Adolescents with liver disease are often asymptomatic, or they may have mild, non-specific symptoms. In fact, abnormal laboratory tests frequently are the only indication of liver dysfunction. According to a large population-based study, up to 9% of asymptomatic individuals may have elevated liver aminotransferases (alanine aminotransferase [ALT], aspartate aminotransferase [AST]).1 Failure to evaluate persistently elevated liver enzymes may mean missing the opportunity for early diagnosis of a potentially treatable disease. Conversely, an extensive evaluation of all abnormal test results may expose many adolescents to unnecessary risks and expense. With understanding of the patterns of biochemical markers of liver injury, one may narrow the extensive list of differential diagnoses for an adolescent patient with persistent laboratory abnormalities.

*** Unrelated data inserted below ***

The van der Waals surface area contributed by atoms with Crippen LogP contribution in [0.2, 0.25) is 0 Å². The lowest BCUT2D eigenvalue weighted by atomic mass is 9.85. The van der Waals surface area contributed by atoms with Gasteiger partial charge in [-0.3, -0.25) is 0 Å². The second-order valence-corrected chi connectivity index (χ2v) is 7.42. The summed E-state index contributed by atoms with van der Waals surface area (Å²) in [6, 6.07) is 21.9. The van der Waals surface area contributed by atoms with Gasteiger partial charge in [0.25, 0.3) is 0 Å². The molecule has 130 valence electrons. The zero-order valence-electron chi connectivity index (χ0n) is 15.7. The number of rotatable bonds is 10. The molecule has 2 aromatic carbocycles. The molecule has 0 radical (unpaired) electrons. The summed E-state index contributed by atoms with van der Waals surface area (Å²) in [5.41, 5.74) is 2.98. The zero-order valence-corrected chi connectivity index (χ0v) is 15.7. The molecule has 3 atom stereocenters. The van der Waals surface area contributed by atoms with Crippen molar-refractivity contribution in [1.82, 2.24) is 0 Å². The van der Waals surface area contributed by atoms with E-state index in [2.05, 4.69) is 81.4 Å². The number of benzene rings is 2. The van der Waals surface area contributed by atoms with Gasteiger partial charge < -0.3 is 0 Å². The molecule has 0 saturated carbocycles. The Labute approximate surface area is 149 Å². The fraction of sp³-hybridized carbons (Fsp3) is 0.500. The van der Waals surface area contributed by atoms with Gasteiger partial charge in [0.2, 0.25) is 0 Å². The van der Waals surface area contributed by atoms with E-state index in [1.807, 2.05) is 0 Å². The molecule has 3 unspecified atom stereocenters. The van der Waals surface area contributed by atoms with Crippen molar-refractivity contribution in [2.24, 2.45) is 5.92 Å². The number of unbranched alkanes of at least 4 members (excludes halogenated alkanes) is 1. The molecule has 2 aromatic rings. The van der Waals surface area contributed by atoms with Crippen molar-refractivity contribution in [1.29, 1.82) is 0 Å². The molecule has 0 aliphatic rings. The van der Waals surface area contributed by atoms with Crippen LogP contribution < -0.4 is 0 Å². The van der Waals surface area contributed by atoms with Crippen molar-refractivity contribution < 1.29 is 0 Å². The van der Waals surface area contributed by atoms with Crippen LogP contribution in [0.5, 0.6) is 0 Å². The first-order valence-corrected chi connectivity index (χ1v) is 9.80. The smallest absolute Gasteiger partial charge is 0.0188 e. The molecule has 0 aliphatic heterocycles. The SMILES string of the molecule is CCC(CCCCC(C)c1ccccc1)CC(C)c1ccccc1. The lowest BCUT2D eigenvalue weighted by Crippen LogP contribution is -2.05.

|Original language||English (US)|
|Number of pages||18|
|Journal||Adolescent medicine: state of the art reviews|
|State||Published - Mar 1 2016|
ASJC Scopus subject areas
- Pediatrics, Perinatology, and Child Health